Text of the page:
James M. Rosser
California State University, Los Angeles
Like many of the thousands of CSU employees, alumni, students, and, of course, our partners in church congregations across the state, I placed high hopes on the Super Sunday effort and our collective aspirations of encouraging more young African Americans to enroll in college.
From those very first town hall meetings that inspired the CSU African American Initiative, to now our eighth year in this effort, our success is more than apparent; it is applauded and serves as a model for educational outreach and change across the nation.
Next month, when I again stand in front of a congregation to discuss the Road to College and the life-enriching benefits of a college degree, I look forward to making meaningful connections with the young people and those for whom this information is so critical. For some, shedding a little more light on the path is all that is needed. For others, the information is a call to action.
Since announcing my retirement, and as Super Sunday quickly approaches, I have reflected on how far we have come and how much farther there is to go. From my colleagues who wake early on Sunday morning to address churches filled with hundreds of parishioners, to those who plan the events and hand out literature before and after service, I thank you for your efforts and enthusiasm.
Super Sunday was launched in 2006. That year, the CSU partnered with 35 faith-based institutions throughout California. Since then, we have expanded to around 100 churches and have created additional comprehensive signature programs that take place throughout the year. Our creative forethought, and the planning that ensued in partnership with our church partners, has enabled us to develop a continually expanding pipeline of more educationally-prepared African American youth entering postsecondary institutions.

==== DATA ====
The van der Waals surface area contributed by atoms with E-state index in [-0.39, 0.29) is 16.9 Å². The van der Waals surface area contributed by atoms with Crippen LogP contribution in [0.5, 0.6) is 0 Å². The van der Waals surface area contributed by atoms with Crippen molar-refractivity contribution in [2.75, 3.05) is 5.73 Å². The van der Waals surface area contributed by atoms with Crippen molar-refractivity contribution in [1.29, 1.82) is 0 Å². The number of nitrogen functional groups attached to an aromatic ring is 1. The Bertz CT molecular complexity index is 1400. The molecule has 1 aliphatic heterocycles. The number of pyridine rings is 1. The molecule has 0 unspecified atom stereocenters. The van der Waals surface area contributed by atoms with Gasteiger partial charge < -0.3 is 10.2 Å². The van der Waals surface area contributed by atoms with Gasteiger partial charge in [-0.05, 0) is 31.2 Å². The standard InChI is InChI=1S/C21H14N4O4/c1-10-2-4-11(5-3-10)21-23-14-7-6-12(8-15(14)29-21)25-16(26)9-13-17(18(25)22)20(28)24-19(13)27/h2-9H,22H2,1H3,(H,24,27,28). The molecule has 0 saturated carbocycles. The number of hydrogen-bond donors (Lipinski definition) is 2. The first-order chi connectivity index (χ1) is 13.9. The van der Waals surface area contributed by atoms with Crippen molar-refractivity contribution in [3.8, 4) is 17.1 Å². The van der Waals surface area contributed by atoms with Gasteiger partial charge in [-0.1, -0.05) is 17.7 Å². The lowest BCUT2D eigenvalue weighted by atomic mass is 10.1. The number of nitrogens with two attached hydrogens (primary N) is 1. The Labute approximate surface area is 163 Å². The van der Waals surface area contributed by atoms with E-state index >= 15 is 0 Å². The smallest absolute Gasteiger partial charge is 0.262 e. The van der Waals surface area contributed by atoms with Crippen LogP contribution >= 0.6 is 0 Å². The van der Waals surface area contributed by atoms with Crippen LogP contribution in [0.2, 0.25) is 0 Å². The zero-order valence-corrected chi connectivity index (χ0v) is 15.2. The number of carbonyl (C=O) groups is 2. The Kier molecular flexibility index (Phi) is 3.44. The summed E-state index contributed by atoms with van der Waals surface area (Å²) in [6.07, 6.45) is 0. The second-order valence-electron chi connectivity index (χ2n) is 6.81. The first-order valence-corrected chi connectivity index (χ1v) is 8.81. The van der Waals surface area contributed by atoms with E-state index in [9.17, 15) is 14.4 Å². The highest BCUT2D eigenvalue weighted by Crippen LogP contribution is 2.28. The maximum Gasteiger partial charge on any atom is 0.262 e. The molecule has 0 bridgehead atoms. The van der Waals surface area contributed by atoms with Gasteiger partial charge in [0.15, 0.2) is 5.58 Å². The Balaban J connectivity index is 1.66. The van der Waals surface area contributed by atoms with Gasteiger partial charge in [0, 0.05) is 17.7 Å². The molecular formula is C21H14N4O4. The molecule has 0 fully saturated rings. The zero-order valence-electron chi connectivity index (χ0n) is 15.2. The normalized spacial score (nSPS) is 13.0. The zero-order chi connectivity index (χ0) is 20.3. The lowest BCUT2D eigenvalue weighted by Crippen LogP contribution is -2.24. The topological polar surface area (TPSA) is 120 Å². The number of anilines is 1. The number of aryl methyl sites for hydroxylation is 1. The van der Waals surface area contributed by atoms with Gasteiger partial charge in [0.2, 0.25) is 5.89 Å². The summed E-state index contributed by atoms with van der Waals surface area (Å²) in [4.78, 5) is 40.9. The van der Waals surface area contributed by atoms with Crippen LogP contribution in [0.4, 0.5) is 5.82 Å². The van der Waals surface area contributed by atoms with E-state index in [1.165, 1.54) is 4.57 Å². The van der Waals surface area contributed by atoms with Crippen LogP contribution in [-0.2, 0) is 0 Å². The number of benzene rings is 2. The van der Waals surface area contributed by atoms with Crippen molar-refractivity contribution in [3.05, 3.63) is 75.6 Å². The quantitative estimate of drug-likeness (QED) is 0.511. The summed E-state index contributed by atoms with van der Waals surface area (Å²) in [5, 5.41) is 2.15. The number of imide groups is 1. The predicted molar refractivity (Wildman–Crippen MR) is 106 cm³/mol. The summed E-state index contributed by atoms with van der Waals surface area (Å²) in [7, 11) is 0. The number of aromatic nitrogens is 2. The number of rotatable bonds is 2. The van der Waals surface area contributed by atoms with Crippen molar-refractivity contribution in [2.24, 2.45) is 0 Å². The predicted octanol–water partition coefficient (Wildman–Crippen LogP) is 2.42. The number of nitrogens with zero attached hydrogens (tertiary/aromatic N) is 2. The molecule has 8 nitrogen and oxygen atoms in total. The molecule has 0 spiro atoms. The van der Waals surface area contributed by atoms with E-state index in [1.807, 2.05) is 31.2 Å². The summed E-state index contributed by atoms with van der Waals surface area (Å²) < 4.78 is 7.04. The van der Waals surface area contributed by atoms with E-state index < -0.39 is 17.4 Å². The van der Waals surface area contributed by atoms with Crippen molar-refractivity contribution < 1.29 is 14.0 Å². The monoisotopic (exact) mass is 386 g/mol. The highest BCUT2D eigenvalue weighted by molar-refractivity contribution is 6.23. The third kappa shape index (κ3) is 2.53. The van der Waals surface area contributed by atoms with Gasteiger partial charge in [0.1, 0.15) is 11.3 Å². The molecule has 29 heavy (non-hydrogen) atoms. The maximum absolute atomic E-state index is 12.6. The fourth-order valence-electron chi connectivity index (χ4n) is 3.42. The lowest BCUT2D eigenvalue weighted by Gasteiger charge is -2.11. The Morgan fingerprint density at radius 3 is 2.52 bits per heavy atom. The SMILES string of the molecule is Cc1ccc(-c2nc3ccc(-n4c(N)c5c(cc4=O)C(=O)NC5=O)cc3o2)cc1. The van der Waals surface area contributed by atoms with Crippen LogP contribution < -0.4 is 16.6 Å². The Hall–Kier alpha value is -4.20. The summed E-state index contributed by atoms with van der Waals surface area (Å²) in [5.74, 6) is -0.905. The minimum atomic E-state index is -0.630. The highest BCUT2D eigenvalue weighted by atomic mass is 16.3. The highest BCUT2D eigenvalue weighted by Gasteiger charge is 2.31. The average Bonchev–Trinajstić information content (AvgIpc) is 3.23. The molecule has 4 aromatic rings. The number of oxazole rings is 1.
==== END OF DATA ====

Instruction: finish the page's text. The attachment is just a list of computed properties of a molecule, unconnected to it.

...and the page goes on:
Of course, many challenges remain for young African Americans; however, it is a great source of satisfaction for me to have contributed to Super Sunday to help level the playing field by providing accurate and useful information, and through direct and productive action.
During my 34-year career at Cal State L.A., I have experienced the pendulum of the state’s prosperity swing from prosperous to adverse times—from our current budgetary challenges, to exponential growth in the number of students we serve, and their positive impact on the communities in which they work and live.
We cannot rest on our laurels. It is imperative that we push forward. The increasing demographic shift in California’s and the nation’s job market make it vital that African Americans, Latinos and the full spectrum of students, inclusive of other underrepresented student groups, obtain critical skills, particularly those in math, engineering, science and technology fields.
We have come a long way, yet the CSU must work harder and remain unwavering in helping ensure all students of color become and remain competitive in a rapidly changing economy. And we will. Through our experience on the frontlines in this effort, and as witnessed time and time again during our professional lives, we know that a strong economy and workforce, particularly in California, will largely depend on the educational attainment of all students.
I have dedicated much of my career to increasing access to higher education for all students and I am particularly pleased by the knowledge that the work we have all done through the African American Initiative and Super Sundays will carry on long after I retire.